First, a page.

Yogurt has long been promoted for its health benefits due to its live bacteria cultures, cited to strengthen your immune system and promote digestive health. Dannon's Activia brand capitalizes on this last bit, pushing Activia as the female-friendly staple to cure tummy woes.
The campaign, however, is vaguely worded on what Activia does, saying simply that it "helps to naturally regulate your slow intestinal transit." Ambiguous much? Slate even wonders if there are any health benefits at all in eating Activia yogurt considering how vague their health claims are.
Any product claiming to treat a disease must have an FDA-approved health claim (yes, constipation is classified as a disease by the FDA), which Activia doesn't have. Instead, the studies on their website conveniently point back to Irritable Bowel Syndrome (IBS), the gigantic umbrella under which all digestion-related problems fall under, making it even more ambiguous on how eating Activia helps. Add the fact that medical researchers are still debating the effects of probiotics, and you're looking at pretty wobbly legs for Activia's purported health claim (something that Dannon was sued for earlier this year).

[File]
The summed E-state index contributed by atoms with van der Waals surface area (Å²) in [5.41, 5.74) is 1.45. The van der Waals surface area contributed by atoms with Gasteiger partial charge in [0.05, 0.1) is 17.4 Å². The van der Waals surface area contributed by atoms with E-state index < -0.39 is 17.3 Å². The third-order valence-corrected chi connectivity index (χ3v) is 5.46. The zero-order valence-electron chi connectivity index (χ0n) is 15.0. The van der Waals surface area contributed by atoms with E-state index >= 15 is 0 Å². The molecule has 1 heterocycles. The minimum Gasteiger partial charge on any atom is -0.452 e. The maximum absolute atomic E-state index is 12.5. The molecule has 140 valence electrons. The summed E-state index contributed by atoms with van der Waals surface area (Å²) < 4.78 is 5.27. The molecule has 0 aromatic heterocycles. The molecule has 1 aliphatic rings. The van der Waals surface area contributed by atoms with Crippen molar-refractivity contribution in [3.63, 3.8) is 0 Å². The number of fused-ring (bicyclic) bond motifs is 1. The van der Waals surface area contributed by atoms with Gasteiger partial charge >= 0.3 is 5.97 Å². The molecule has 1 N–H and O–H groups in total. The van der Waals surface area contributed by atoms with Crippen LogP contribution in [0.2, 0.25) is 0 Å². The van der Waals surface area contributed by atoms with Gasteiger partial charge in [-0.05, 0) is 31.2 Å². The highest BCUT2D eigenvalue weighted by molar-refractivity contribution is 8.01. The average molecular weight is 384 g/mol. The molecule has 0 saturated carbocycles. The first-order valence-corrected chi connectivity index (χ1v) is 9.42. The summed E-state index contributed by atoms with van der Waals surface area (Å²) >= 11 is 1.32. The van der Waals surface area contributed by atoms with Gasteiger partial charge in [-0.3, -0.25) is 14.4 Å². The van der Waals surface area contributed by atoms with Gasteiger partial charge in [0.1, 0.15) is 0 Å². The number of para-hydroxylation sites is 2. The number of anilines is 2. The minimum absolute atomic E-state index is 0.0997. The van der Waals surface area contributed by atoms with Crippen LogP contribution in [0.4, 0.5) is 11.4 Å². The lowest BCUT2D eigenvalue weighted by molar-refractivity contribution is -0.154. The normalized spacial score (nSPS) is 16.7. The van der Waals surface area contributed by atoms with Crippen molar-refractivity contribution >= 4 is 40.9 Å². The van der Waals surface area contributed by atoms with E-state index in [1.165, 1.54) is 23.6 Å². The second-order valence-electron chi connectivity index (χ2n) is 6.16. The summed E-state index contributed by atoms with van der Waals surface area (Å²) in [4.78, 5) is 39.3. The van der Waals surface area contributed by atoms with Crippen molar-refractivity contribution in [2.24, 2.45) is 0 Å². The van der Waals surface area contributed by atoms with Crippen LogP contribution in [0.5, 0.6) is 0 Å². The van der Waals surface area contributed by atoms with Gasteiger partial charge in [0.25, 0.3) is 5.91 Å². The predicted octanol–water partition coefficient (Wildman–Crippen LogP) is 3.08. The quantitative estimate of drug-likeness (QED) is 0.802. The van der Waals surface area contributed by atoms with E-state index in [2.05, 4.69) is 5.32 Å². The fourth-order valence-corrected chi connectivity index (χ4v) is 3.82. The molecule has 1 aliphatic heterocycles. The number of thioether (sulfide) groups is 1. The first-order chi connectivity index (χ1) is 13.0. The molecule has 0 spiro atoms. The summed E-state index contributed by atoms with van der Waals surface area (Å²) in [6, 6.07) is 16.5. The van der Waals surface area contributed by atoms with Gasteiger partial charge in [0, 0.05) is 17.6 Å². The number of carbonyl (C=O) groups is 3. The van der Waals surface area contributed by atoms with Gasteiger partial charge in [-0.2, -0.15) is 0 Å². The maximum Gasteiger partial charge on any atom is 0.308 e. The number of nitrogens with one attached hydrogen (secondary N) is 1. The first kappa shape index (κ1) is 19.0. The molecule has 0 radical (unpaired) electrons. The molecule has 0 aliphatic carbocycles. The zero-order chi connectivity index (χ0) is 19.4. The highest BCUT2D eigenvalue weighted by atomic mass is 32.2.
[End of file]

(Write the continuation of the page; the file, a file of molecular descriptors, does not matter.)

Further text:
On the other hand, yogurt marketing seems increasingly less to do with promoting digestive regularity than getting ready for bikini season (case in point). Jean Kilbourne, author of Killing Us Softly: Advertising's Image of Women, told Slate that even though the image of a yellow arrow pointing down a perfectly flat, bronzed belly featured in Activia's commercial refers to "occasional irregularity," she see the image as "a weight loss implication." She continues,
It's meant to evoke the idea, 'This is the kind of tummy you can end up with.' The arrow is code for 'This will go right through you.' It's a dieting subtheme that plays on the whole idea of women being much more focused to do whatever it takes to make our bodies feel thin.
Sigh. Whatever happened to eating yogurt for the sake of...oh, I don't know, enjoying yogurt?